“In a moment where college access and affordability are being called into question on a national level, I am proud that New Mexico is leading through example by implementing the country’s most progressive tuition-free college program, dramatically expanding student debt relief, and increasing supports for a wide array of students,” said Acting Higher Education Secretary Patricia Trujillo, Ph.D. “We are honored that the U.S. Department of Education recognizes New Mexico as a state that believes in the power of higher education, and we will continue to do whatever it takes to make it possible for historically underserved students to not only come through the doors to college but walk across the stage on graduation day.”  

At SFCC, officials learned about how first-generation, parenting students, and other non-traditional students are being helped through the college’s many student support programs. At least one in every three SFCC students are also parents of young children and are eligible for on-campus childcare through the college's Early Childhood Center of Excellence. SFCC also serves a high proportion of undocumented and DACA students, many of whom have grown up in the Santa Fe area.  

“I’m proud of our students, who shared their compelling stories with Under Secretary Kvaal and Assistant Secretary Loyd during their visit to the college,” said SFCC President Becky K. Rowley, Ph.D. “Under Secretary Kvaal was clearly invested in what the students had to say, while SFCC alumna Assistant Secretary Loyd connected with the students’ experiences and challenges. The conversation is sure to have provided informed and thoughtful feedback for our U.S. Department of Education officials to consider.”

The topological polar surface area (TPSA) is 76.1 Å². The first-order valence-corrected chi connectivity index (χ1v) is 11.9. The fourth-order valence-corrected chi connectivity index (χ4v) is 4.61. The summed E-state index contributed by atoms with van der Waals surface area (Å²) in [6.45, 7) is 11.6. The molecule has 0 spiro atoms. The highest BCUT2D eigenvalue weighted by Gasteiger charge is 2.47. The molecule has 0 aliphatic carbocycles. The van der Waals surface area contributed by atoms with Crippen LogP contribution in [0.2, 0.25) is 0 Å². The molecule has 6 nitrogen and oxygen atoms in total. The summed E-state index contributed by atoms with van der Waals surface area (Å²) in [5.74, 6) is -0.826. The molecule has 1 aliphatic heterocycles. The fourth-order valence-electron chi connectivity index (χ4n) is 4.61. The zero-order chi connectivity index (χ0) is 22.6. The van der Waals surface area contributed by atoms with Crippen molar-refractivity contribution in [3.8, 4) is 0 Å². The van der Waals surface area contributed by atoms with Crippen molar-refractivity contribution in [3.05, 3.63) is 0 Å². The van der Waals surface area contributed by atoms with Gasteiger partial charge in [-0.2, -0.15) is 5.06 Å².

Navajo Technical University and Diné College both serve a diverse student body, a majority of whom are Native American and some who come from as far as Chinle, Arizona and other remote communities to attend classes. The federal delegation met with campus leaders and spoke with Navajo Technical University students about their educational experiences and career aspirations. 

“When our faculty and students can present their aspirations and dreams to people who can make a difference in either the national or state agenda, then it becomes obvious that young Navajos have all the drive and intelligence to make a difference in the world.  They can improve their own lives, offer extraordinary accomplishments to the Navajo people, and join the rest of the country in making the 21st century a time of accomplishment and marvels.  They just need the tools higher education can give them and the access and support needed to make those tools useful in their lives,” said Navajo Technical University President Elmer Guy, Ph.D.  

“Undersecretary Kvaal’s visit to Diné College underscored the simple but powerful idea that our Navajo students matter and are valued. I look forward to working with both him and Secretary Cardona to make college more accessible for our Native students. Each degree and certificate earned is critical to the Nation building that is so need in Indian country,” said Diné College President Charles Roessel.  

Photos from both visits are available here.  

For more information about U.S. Department of Education initiatives, visit www.ed.gov